Carlsbad Caverns National Park with Kids

Carlsbad Caverns National Park with Kids

600 500 Kristi Corder

Brent and I grew up in southeastern New Mexico not far from Carlsbad Caverns National Park. I guess you could say we took the caverns for granted since we lived so close. Before this trip, our kids had never been to Carlsbad Caverns and they’re almost all in double digits. Since we were coming through the area on the way to visit family, we thought it would be a good place to stop for a day trip.

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We visited Carlsbad Caverns in March and did everything we wanted to do in just under 5 hours. If you have littles, you may want to do less than this or break it up into two days. If you’re visiting during bat flight season, you could easily spend the entire day there. Have a look at how we spent our day and then modify it accordingly for your family and for the time of year you are visiting.


Chosa Campground BLM

We started our day with breakfast at our camper at Chosa Campground outside the entrance to Carlsbad Caverns. We stayed overnight in our RV so that we could get an early start at the caverns the next day. It was a nice, free place to stay with plenty of room for large RVs. We were easily hooked up and ready to head towards the national park by 9 AM.

Driving In

Carlsbad Caverns Sign

As we do at almost every national park, we stopped on the way in to get a picture at the Carlsbad Caverns National Park sign. Then we continued along on the winding road up the canyon in a beautiful section of the Chihuahuan Desert.

Chihuahuan Desert road to Carlsbad Caverns

Carlsbad Caverns Visitor Center

After about a 30 minute drive from the campground, we reached the visitor center to park. If you’re towing an RV, you’ll have no problem driving in or parking. Though if you go during the busy season, parking could be tough, so consider leaving the RV at the campground.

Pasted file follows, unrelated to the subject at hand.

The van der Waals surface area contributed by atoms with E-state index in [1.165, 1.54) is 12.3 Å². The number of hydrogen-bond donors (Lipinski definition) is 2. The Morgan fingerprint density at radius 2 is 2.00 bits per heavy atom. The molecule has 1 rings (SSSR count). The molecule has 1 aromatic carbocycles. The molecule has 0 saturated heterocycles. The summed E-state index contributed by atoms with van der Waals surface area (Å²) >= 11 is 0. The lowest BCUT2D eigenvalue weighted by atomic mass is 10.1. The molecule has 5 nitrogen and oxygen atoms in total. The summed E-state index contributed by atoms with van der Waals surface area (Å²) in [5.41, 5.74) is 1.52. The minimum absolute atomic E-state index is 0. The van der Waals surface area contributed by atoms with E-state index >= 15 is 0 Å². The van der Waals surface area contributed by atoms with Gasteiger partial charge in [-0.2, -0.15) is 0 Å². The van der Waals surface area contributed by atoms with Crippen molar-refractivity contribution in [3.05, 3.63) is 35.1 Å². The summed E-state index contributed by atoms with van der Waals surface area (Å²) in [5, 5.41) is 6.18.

Once inside the visitor center, we went to the ticket booth to get our tickets for our self-guided tour. We have an America the Beautiful pass so our tickets for the tour were free. Tickets are typically $15 for ages 16 and up and free for anyone 15 and under. They also have ranger-guided tours that we chose not to do this time that vary in price. It’s on our list to do when the kids get a bit older.

Next, we walked to the cave entrance. There we had to wait for the park ranger to gather a small group of people and give us a safety talk before heading into the cave. This is where they also recommend that you take a last-minute bathroom break before going inside.

Natural Entrance Trail

Amphitheater at Carlsbad Caverns

By 10 AM, we were making our way down the Natural Entrance Trail. Along the way, we saw the Bat Flight Amphitheater where you can watch bats exit the cavern nightly during the summer months. Then we stopped for a picture at the huge opening into the cavern before taking the 1.25-mile hike that winds down into the cavern 750 feet.